Paul Krugman is back to his old form on the financial services beat, now that the cracks in the Paulson/Geithner/Bernanke “give the banks what they want now, in size, worry about cleanup later” strategy is proving to have been the wrong way to go.
My big beef is that he didn’t go far enough and is WAAY too forgiving of the motivations and actions of Larry Summers and by extension, Team Obama.
Krugman draws the distinction, which is crucial, between capital markets operations and traditional banking, meaning on balance sheet lending (and some of that was treated as off balance sheet but really isn’t. Big case in point here is credit cards, where issuers are stepping in to shore up trusts that are showing much larger losses than anticipated). Krugman argues that the capital markets players have rebounded nicely, but lenders, on whom the economy depends too, are still in trouble:
…while the wheeler-dealer side of the financial industry, a k a trading operations, is highly profitable again, the part of banking that really matters — lending, which fuels investment and job creation — is not…
You may recall that earlier this year there was a big debate about how to get the banks lending again. Some analysts, myself included, argued that at least some major banks needed a large injection of capital from taxpayers, and that the only way to do this was to temporarily nationalize the most troubled banks. The debate faded out, however, after Citigroup and Bank of America, the banking system’s weakest links, announced surprise profits. All was well, we were told, now that the banks were profitable again.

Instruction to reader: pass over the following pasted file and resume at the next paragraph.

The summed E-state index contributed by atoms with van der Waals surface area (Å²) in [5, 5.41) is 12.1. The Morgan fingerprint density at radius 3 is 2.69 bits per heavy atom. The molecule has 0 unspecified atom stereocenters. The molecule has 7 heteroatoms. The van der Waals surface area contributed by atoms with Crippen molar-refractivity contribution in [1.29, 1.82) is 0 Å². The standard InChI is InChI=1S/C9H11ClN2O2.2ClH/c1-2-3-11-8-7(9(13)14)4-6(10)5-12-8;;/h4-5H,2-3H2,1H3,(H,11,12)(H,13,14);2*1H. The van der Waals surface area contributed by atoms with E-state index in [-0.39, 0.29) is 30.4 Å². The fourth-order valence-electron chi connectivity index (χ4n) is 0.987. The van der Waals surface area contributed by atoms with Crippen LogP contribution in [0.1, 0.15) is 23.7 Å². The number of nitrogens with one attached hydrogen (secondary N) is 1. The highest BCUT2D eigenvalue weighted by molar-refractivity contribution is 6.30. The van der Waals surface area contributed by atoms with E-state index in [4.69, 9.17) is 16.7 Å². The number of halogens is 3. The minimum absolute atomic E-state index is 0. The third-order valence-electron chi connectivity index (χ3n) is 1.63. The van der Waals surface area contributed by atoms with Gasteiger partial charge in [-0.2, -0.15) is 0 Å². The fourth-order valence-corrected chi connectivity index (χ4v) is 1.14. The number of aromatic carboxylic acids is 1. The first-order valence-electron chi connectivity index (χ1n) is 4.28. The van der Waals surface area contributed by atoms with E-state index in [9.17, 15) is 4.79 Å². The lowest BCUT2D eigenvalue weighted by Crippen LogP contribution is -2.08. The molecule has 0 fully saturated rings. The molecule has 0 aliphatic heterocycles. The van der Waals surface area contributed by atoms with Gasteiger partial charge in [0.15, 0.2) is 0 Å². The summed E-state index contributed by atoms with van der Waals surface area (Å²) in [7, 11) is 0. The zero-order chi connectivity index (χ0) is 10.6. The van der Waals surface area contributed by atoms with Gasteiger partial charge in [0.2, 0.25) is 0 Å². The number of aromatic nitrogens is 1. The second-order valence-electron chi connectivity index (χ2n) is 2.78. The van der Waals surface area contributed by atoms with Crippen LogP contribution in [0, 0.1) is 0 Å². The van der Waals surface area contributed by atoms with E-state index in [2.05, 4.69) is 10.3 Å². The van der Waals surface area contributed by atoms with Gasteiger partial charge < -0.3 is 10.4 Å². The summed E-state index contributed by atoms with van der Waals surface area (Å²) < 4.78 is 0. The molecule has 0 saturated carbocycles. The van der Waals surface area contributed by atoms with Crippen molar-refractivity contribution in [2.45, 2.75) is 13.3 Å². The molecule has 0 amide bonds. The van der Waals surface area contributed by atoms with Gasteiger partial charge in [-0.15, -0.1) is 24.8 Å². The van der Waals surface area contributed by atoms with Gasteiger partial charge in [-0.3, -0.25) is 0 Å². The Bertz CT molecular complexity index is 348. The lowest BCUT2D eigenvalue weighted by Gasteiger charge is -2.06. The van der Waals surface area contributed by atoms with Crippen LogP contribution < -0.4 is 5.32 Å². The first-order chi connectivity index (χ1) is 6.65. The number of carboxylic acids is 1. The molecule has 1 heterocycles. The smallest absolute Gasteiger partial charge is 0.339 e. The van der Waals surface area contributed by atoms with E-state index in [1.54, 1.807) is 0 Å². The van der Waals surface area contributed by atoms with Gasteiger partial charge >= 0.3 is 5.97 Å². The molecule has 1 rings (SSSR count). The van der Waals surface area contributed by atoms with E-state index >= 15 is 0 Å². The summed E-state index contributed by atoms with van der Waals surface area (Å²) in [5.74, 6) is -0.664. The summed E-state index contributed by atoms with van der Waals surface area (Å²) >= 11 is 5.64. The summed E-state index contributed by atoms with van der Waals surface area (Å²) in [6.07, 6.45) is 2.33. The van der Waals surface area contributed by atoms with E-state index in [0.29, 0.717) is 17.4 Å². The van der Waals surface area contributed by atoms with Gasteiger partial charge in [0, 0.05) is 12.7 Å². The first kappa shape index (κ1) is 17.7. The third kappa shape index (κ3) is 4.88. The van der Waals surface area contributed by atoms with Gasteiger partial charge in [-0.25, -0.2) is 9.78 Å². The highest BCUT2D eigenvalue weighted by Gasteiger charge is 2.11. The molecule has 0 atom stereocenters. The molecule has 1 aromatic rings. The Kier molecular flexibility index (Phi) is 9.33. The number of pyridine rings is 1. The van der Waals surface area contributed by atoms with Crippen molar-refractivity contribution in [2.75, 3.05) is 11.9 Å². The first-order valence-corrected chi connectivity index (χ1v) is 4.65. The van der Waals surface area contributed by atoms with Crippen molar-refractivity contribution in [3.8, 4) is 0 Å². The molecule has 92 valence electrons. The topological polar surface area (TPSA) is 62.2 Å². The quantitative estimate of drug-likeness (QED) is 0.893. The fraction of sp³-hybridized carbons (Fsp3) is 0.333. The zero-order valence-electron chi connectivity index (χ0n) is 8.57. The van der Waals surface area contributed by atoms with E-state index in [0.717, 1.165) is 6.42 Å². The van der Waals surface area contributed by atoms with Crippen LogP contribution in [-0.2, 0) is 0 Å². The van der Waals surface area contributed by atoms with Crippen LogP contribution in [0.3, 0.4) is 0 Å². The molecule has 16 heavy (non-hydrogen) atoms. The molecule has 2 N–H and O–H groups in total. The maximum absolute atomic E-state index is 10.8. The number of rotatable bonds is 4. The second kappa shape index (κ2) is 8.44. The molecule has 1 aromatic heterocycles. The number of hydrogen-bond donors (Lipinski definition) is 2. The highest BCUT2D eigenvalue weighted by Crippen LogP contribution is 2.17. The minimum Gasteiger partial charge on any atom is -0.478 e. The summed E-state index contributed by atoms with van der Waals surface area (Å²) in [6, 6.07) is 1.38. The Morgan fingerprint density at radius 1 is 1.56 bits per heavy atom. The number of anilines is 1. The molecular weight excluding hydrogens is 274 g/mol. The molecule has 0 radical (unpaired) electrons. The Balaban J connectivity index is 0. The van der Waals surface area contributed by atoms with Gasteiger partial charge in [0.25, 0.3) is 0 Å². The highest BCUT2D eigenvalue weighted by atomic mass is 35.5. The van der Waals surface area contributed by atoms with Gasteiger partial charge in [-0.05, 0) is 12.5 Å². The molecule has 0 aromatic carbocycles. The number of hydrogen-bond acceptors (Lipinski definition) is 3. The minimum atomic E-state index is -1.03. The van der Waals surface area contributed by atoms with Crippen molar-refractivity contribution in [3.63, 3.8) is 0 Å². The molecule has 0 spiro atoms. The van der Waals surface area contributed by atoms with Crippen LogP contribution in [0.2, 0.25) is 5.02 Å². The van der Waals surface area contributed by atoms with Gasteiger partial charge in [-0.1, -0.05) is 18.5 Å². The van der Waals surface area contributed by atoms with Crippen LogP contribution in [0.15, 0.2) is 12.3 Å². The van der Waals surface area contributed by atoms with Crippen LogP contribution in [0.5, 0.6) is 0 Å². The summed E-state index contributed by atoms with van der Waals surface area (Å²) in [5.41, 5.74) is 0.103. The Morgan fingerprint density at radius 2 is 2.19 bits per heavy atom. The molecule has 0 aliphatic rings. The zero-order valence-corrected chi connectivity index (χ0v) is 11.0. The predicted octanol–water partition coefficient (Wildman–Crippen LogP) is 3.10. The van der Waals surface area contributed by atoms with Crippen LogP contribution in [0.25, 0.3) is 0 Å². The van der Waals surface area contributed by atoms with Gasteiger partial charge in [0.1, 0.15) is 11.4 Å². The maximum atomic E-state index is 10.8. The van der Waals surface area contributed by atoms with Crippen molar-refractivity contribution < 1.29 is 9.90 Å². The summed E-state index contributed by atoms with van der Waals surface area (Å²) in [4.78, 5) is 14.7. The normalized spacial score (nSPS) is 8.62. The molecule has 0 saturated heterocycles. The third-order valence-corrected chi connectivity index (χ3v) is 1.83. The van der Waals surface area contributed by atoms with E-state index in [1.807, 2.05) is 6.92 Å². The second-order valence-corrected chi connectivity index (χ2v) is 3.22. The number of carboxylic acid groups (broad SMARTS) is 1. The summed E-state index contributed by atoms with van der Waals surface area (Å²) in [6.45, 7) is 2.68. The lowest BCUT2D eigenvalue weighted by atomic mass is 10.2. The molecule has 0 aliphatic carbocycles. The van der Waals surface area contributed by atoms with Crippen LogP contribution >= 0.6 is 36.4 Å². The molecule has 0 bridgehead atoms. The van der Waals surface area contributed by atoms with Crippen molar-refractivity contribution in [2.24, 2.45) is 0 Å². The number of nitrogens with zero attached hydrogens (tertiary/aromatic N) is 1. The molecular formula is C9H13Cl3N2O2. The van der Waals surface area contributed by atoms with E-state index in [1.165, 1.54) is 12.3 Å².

But a funny thing happened on the way back to a sound banking system: last week both Citi and BofA announced losses in the third quarter. What happened?
Part of the answer is that those earlier profits were in part a figment of the accountants’ imaginations. More broadly, however, we’re looking at payback from the real economy. In the first phase of the crisis, Main Street was punished for Wall Street’s misdeeds; now broad economic distress, especially persistent high unemployment, is leading to big losses on mortgage loans and credit cards.
And here’s the thing: The continuing weakness of many banks is helping to perpetuate that economic distress. Banks remain reluctant to lend, and tight credit, especially for small businesses, stands in the way of the strong recovery we need.
Yves here. This is directionally correct, and I am glad to see Krugman bang the drum on nationalization, or temporary receivership, or whatever brand you need to slap on it to get Americans to stomach it. Taking out dud banks, resolving their bad loans, and recapitalizing and privatizing the viable parts has been shown to be the fastest way of a financial crisis. All other roads lead to Japan, and the Japanese told us loudly and clearly in the early stages of the crisis not to repeat their mistakes.
But there are a couple of crucial omissions. Recall that Meredith Whitney seemed a bit stunned at the brazenness of 1Q bank earnings games. She called the profits “manufactured” but also said the banks could keep it up for another quarter or two. And remember the other tidbit: the massive credit default swap unwinds by AIG at par in January and February. The beneficiaries of this largesse said they were the most profitable trades they had EVER seen. So a big stealth earnings (and balance sheet) boost, from taxpayers to banks via AIG was also part of the surprise 1Q results.